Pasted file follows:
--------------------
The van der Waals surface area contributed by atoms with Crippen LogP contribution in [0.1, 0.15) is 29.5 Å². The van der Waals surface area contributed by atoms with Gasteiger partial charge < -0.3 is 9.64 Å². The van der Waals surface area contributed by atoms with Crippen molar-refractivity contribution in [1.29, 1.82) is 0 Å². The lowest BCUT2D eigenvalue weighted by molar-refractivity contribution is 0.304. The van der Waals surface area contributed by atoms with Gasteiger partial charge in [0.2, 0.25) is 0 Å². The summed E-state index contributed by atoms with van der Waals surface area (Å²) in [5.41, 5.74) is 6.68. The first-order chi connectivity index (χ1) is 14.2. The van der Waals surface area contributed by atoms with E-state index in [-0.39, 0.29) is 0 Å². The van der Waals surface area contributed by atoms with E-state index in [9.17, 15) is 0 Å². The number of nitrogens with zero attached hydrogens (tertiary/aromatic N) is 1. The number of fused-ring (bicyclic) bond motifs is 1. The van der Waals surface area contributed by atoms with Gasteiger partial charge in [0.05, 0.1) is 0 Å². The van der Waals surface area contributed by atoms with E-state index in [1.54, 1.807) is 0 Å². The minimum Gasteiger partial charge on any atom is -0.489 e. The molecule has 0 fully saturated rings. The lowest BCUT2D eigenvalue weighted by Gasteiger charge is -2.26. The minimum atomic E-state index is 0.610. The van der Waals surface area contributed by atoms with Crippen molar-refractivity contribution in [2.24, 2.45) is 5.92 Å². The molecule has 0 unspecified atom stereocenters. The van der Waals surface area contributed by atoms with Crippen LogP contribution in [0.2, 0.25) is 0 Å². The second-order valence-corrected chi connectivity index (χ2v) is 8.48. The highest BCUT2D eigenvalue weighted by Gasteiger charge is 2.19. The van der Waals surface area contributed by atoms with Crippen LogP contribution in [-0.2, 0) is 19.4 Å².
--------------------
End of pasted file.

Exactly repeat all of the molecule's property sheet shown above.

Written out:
The van der Waals surface area contributed by atoms with Crippen LogP contribution in [0.1, 0.15) is 29.5 Å². The van der Waals surface area contributed by atoms with Gasteiger partial charge < -0.3 is 9.64 Å². The van der Waals surface area contributed by atoms with Crippen molar-refractivity contribution in [1.29, 1.82) is 0 Å². The lowest BCUT2D eigenvalue weighted by molar-refractivity contribution is 0.304. The van der Waals surface area contributed by atoms with Gasteiger partial charge in [0.2, 0.25) is 0 Å². The summed E-state index contributed by atoms with van der Waals surface area (Å²) in [5.41, 5.74) is 6.68. The first-order chi connectivity index (χ1) is 14.2. The van der Waals surface area contributed by atoms with E-state index in [-0.39, 0.29) is 0 Å². The van der Waals surface area contributed by atoms with E-state index in [9.17, 15) is 0 Å². The number of nitrogens with zero attached hydrogens (tertiary/aromatic N) is 1. The number of fused-ring (bicyclic) bond motifs is 1. The van der Waals surface area contributed by atoms with Gasteiger partial charge in [0.05, 0.1) is 0 Å². The van der Waals surface area contributed by atoms with E-state index in [1.54, 1.807) is 0 Å². The minimum Gasteiger partial charge on any atom is -0.489 e. The molecule has 0 fully saturated rings. The lowest BCUT2D eigenvalue weighted by Gasteiger charge is -2.26. The minimum atomic E-state index is 0.610. The van der Waals surface area contributed by atoms with Crippen molar-refractivity contribution in [2.24, 2.45) is 5.92 Å². The molecule has 0 unspecified atom stereocenters. The van der Waals surface area contributed by atoms with Crippen LogP contribution in [0.2, 0.25) is 0 Å². The second-order valence-corrected chi connectivity index (χ2v) is 8.48. The highest BCUT2D eigenvalue weighted by Gasteiger charge is 2.19. The van der Waals surface area contributed by atoms with Crippen LogP contribution in [-0.2, 0) is 19.4 Å².